(4) Delivery of a commodity in an amount and form which can be readily purchased and sold in normal commercial or retail channels;
(5) Delivery of the leverage commodity after satisfaction of the balance due on the contract; and
(6) Determination of the contract purchase and repurchase, or sale and resale prices by the leverage transaction merchant[.]
Under this definition, certain types of bitcoin transactions could be leverage transactions if bitcoins constitute “commodities” under the CEA. And as Jerry Brito and Andrea Castillo have written:
The Commodity Exchange Act defines commodities as all “goods and articles . . . and all services, rights, and interests . . . in which contracts for future delivery are presently or in the future dealt in,” except onions and motion-picture box-office receipts. Therefore, bitcoins could certainly qualify as a commodity because they are articles that can be traded and made subject to futures contracts.
In other words, bitcoins fall within the CEA’s definition of a commodity because they are “rights” or “interests” that can form the basis for “contracts for future delivery.” CFTC Commissioner Mark Wetjen recently affirmed this view: “It has not been tested, but I do believe we have the authority because bitcoin, by I think a very rational reading of our statute, classifies as a commodity and the definition of a commodity under the Commodity Exchange Act.” Moreover, the Internal Revenue Service has determined that bitcoins constitute property (as opposed to money), and Japan and Finland have determined that bitcoins constitute commodities.
Yet the classification of bitcoins as commodities, without more, would not automatically make bitcoin exchanges “commodity brokers” under the Bankruptcy Code. For example, CFTC regulations would not cover a bitcoin exchange unless it participates “as a principal in each leverage transaction,” but it is unclear whether a bitcoin exchange would actually fulfill such a requirement. The answer likely depends on the exchange’s business model.
Even if a bitcoin exchange were a “leverage transaction merchant” under the Bankruptcy Code, it still would not constitute a “commodity broker” unless it has “customers.” The Bankruptcy Code defines “customer” as, among other things, an “entity that holds a claim against such leverage transaction merchant arising out of . . . a deposit or payment of cash, a security, or other property with such leverage transaction merchant for the purpose of entering into or margining” a leverage transaction. In short, if a bitcoin exchange operates as a “leverage transaction merchant,” then a client with a margin account at the exchange would appear to constitute a “customer” under the Bankruptcy Code.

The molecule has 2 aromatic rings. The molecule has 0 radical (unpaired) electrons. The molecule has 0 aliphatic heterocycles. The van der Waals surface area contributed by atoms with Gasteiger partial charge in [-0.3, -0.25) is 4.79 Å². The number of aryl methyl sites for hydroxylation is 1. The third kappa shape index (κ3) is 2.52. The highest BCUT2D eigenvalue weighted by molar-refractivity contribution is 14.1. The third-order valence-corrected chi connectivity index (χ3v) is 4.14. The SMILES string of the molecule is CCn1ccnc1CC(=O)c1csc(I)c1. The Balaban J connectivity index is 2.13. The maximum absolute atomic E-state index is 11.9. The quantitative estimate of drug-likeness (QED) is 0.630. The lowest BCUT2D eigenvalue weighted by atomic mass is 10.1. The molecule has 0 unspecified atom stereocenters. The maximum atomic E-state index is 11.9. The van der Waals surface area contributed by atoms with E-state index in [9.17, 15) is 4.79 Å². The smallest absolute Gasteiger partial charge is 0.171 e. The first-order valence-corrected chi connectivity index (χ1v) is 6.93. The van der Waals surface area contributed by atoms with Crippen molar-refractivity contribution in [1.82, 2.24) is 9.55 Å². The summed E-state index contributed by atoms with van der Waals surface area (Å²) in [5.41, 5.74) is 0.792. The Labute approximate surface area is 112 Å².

Some Bitcoin Exchanges May Be Commodity Brokers
Based on the analysis above, a bitcoin exchange that operates under the “Margin Trading” model may fall within the meaning of “commodity broker” in the Bankruptcy Code to the extent that it participates in “leverage transactions” in its business. A bitcoin exchange that operates under the “Dealer,” “Broker,” or “Escrow” models, however, would not appear to constitute a commodity broker because it simply exchanges or facilitates the exchange of currency for bitcoins.
Being a “commodity broker” has significant implications for a distressed company. Among other things, the company would not be eligible for chapter 11 relief and must instead be liquidated under subchapter IV of chapter 7. Relative distribution priorities would differ from those in chapter 11. Perhaps most significantly for a company based on a relatively little-known and legally uncertain technology such as Bitcoin, a chapter 7 trustee would supplant the board and conduct the liquidation.
Depending upon how digital-currency law develops, a commodity-broker liquidation is a potential legal framework for at least some types of bitcoin exchanges. But we still have not excluded other types of exchanges from chapter 11. In our next and final post on the bankruptcy eligibility of a hypothetical bitcoin exchange, we will consider whether a bitcoin exchange could constitute a type of bank or multilateral clearing organization under the Bankruptcy Code.
As a reminder, the Weil Bankruptcy Blog does not provide or purport to provide legal advice on bankruptcy, securities, or any other areas of law.  The discussion herein reflects the opinion of the author, not that of Weil, Gotshal & Manges LLP.  This discussion is strictly hypothetical and may not be relied upon for the purpose of trading bitcoins, securities, or any other instrument of value.